- Pay Funeral expenses, outstanding debts, and valid claims.
- Pay for Administrating the estate hopefully from estate funds to pay continuing expenses (Mortgage payments, Utilities bills, Insurance, Taxes, Maintenance etc. ;
- Handle various paperwork, such as closing accounts, discontinuing utilities and charge cards, and notifying Social Security, Civil Service, and Veterans Administration of the death, Health care provider, Life Insurance,
- File Tax returns and pay income, estate and property taxes including a final federal income tax return covering the period from the beginning of the tax year to the date of death;
- With prior Court’s permission; sell or distribute remaining real and tangible property (Furniture, Art, Jewelry, Collectables, etc.) in accordance with the instructions in the Will or Judge. to the people or organizations names in the Will or to the decedent’s heirs if there is no Will;
- Never Self Deal! Selling yourself the asset and a discount. Could cause heir fights and legal issues
- File receipts for distribution and wrap up any closing details for the Estate;
- Close probate estate.
If named as the PR, you do not have to accept the job?
It is always your option to serve or decline. Even if you agree to serve you can resign later. If you do quit before the completion of probate, you may be required to provide an “accounting” for the period you served. If you decline to serve (or accept and resign later) any alternate named in the will is typically appointed by the court. If no alternate representative is named in the will or the named alternate dies or is unwilling to serve (or, of course, if a person dies without a will, the probate court will appoint someone to serve as the personal representative.
Who can be a PR?
The personal representative can be an individual or a bank or trust company, subject to certain restrictions. To qualify to serve as a personal representative, an individual must be either a Florida resident or, regardless of residence, a spouse, sibling, parent, child, or other close relative of the decedent. An individual who is not a legal resident of Florida and is not closely related to the decedent cannot serve as a personal representative.
Individuals are not qualified to act as a personal representative if they are either younger than 18, mentally or physically unable to perform the duties, or have been convicted of a felony.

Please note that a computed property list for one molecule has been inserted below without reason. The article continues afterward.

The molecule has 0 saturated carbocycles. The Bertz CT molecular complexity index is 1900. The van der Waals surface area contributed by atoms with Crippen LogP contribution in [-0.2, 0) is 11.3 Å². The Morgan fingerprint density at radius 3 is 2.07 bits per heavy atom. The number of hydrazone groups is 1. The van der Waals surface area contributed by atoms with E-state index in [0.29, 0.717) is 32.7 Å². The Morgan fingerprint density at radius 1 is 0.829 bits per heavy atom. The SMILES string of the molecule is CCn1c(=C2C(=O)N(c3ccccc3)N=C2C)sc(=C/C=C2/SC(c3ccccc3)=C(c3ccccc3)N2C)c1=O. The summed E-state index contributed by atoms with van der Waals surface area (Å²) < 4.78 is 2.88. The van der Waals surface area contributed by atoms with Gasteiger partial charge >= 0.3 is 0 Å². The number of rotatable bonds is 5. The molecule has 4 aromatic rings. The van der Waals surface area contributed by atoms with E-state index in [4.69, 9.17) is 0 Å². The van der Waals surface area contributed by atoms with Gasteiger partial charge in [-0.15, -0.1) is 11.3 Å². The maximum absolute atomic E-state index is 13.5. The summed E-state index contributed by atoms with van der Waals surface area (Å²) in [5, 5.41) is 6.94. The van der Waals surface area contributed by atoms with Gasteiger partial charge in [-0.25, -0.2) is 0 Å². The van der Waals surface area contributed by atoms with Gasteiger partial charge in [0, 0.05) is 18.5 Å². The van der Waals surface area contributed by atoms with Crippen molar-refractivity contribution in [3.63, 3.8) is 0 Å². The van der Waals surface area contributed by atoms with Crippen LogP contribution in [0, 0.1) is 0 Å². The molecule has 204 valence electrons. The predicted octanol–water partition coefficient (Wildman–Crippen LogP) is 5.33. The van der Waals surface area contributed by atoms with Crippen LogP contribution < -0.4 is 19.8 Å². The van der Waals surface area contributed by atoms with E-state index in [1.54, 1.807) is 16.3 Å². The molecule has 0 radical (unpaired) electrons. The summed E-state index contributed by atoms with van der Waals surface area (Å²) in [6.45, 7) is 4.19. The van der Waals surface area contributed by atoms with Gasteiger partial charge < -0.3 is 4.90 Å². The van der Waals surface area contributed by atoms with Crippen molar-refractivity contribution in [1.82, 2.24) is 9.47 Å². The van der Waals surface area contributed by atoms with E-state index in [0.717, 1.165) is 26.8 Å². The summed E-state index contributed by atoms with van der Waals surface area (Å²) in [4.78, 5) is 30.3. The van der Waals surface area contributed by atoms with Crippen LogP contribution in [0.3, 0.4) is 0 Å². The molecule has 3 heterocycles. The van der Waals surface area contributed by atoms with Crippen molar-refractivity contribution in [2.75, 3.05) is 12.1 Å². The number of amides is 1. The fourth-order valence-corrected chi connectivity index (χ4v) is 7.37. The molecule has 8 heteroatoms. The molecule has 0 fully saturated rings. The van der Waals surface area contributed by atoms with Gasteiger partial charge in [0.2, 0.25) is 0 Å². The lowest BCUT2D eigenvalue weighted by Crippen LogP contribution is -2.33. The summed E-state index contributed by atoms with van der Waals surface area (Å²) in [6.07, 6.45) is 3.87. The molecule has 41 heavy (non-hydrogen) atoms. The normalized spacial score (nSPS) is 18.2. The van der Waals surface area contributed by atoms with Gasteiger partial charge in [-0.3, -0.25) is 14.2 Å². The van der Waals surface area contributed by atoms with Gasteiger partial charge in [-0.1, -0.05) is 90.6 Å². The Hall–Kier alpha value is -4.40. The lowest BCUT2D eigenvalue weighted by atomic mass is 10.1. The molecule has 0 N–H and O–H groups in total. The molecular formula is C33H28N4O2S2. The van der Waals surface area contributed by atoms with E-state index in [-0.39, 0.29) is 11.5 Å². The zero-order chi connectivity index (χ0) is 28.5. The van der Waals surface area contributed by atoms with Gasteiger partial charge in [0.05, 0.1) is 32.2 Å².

A trust company incorporated under the laws of Florida, or a bank or savings and loan authorized and qualified to exercise fiduciary powers in Florida, can serve as the personal representative.
Are PR’s usually paid for their work?
It is not a requirement, but usually they are compensated. Certainly all personal expenses they incur in the management and process of settling the estate must be paid for. Typically, a personal representative earns a fee of +/- 2% of the total value of the estate for their work. This can be mandated by the courts or by law in some states and also varies moderately from state to state. Generally, this percentage diminishes as a percentage as the size of the estate increases.
All of the funds paid to the personal representative are subject to approval by the probate court. Additional fees may be allowed by the court in cases of unusual difficulty or extraordinary circumstances. On the other hand, if a personal representative does not perform their duties in an orderly or timely manner, the court may reduce or deny compensation and the Personal Representative may be held responsible for any damages caused.
If a person is both the sole beneficiary of the estate, and the estate is not subject to Federal Estate Tax, it usually does not make sense to take any fees as all fee income is subject to income tax. (The money a beneficiary receives from the estate is income tax-free.)
What happens if the PR fails to perform his or her duty?
A PR or administrator who is derelict in his or her duty is personally liable for damages caused in the administration of the estate.
Liability may arise from improperly managing the assets of the estate, failing to collect claims and moneys due the estate, overpaying claimants, selling an asset without the authority to do so, or at an inappropriate price, neglecting to file tax returns on time, distributing property to the wrong beneficiaries, etc.
This means that the PR might wind up paying for the loss out of his or her own pocket.
Can there be more than one designated PR?
You could do so by appointing co-representatives or a secondary representative. However, this could not only cause problems during probate if there is a disagreement between the representatives. Normally, one representative is all that is needed and appointing more than one should only be done where there is a specify reason to do so. A possible example might be where one person handled only the real estate aspects of probate and the other one was designated to handle all other issues. Appointing co-representatives just to protect someone’s “feelings” is almost always a bad decision and should be avoided. Often, a frank discussion with the people involved can eliminate any issues of concern and allow one person to take on the challenging role or representative without the added challenges of co-representation.
Is it necessary for the PR to live in the decedent’s state?
In Florida, it’s not a requirement, but it is usually easier – especially in regard to larger estates and real estate.